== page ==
Find Stability In Your Pivots
5 easy individual tango exercises so you can find control, balance and elegance in your tango pivots.
Even if you don’t have a partner, or feel wobbly when you are dancing.
#1. A perfect dissociation
We start by looking at your posture and alignment during the pivot, and how to use the dissociation to pivot.
Why are they important?
- The posture and alignment:
- It’s very common for tango students to lose their posture when pivoting, which throws them off-balance. If you feel wobbly when you are pivoting, it could be the reason as this is one of the most common tango mistakes. We want to help you correct your posture, so you are grounded throughout the dance.
- The dissociation:
- The Dissociation helps you be more controlled and precise in your pivoting, and, as a result, more connected. Also, it helps you create movements that come organically from your embrace, so you are moving “as one” with your partner.
In this exercise, we show you how to practice the pivot with a perfect posture and dissociation, so you are always grounded and connected in the dance.
#2. More power in the pivots
Here, we are helping you find more Power in your pivots.
Why is it important?
In tango, power comes from 2 things:
- Our core muscles
- The “release” of the spiral in our body created by the dissociation
When dancers are still learning, they have a tendency to “look for” power from other parts of their bodies and contract them.
Usually, these body parts are the joints (hips, knees, toes) and, most importantly, the embrace.
This creates an uncomfortable experience for our partners.
So, our goal is to help you use the power of dissociation, so that you can relax the rest of the body and offer a comfortable, grounded embrace to your partner.
Let’s practice this with this exercise. It is similar to the one before, but we go a bit deeper…
#3. Better technique: decomposing the forward ocho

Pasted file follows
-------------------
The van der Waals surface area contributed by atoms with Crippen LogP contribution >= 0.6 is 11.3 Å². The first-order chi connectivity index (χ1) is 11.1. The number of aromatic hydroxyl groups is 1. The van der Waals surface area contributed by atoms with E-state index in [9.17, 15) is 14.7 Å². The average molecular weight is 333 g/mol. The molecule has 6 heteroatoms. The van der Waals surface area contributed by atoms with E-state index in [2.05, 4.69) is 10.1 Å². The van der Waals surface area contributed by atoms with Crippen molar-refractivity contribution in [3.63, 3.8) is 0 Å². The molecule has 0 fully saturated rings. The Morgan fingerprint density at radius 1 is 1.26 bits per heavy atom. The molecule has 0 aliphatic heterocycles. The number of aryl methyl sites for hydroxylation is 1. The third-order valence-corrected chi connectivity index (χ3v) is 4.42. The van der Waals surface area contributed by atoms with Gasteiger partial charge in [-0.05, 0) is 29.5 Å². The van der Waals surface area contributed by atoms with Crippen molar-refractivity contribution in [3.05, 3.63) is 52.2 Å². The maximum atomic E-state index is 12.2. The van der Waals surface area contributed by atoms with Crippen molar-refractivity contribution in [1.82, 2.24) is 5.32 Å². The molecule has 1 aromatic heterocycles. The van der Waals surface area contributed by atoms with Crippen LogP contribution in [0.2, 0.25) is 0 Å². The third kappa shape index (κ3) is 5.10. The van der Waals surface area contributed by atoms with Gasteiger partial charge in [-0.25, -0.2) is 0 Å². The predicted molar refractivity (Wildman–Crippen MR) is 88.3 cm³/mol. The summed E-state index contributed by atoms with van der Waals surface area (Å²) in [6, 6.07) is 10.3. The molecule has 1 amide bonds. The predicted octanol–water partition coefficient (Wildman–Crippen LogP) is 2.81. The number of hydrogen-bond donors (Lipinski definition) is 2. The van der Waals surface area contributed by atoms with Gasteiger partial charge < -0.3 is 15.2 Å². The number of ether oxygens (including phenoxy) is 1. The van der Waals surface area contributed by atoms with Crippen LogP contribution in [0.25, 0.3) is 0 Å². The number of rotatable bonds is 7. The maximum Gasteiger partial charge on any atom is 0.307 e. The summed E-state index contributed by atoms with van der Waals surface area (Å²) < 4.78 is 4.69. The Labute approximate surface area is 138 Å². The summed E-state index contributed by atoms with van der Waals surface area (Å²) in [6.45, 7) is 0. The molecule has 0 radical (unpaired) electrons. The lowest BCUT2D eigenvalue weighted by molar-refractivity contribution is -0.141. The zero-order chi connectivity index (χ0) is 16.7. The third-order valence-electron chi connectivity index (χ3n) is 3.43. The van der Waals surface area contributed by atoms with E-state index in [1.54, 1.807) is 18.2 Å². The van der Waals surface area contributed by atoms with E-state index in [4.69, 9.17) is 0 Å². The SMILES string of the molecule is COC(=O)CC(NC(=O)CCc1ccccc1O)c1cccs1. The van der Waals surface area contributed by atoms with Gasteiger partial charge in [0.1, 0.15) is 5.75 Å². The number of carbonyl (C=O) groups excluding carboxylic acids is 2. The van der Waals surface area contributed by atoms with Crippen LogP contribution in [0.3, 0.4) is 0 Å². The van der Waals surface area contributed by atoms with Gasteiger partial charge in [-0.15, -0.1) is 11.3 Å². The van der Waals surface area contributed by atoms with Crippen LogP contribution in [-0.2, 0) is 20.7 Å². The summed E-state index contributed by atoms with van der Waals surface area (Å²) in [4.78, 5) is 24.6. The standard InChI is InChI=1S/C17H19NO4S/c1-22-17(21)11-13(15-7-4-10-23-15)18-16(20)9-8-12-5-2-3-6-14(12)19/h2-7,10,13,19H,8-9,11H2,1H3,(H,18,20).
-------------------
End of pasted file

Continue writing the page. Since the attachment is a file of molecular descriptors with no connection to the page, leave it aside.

We’re soooo excited about what we are sharing with you here.
We are decomposing the forward ocho, inviting you to “do then correct” the most common Forward Ocho mistakes.
Why this is important:
We know that you know the ocho… You might even already practice them at home on your own.
(and if that’s the case, we commend you :), this is great!)
However, we see many common mistakes which, if left uncorrected, can become bad habits. And as you know, bad habits in the dance are incredibly hard to get rid of!
So, let’s make sure you’re practicing in the best possible way.
In this video, we are decomposing the forward ocho… you’ll see, it’s quite fun!
#4. Better technique: decomposing the back ocho
In this exercise, we are decomposing and practicing the back ocho with you.
And if the back ocho is a movement you dread, fear not!
We’ll show you how you can make it feel fluid and balanced.
Why this is important:
The back ocho is a challenging movement, where dancers (leaders & followers) have a tendency to lose their balance.
If it is the case for you, know that it is very common.
But unfortunately, when you lose your balance in the dance, you tense up the upper body, and your embrace becomes uncomfortable for your partner.
(And if you’re anything like us, you probably don’t want that!)
So, let’s help you find balance and fluidity in the back ocho.
This is going to be fun; we promise!
We’ll invite you to do the most common mistakes we usually see, then correct them with us, so you understand where you stand, and what to work on.
#5. Fluidity between back & forward ocho
We’ve worked with you on having a perfect dissociation technique, adding power to your pivots, and decomposing the forward and back ochos…
Now, let’s bring on the Super-Fun!
Here, we are helping you find fluidity when going from forward and to back ochos.
This is where you reap the reward of all the focused technique work you have done so far.
We are working with you on a simple-but oh-so-good exercise that will help you find fluidity between the back and forward ochos.
Remember, pivoting in one direction or the other is something we do all the time in tango, which is why you want to practice it at home.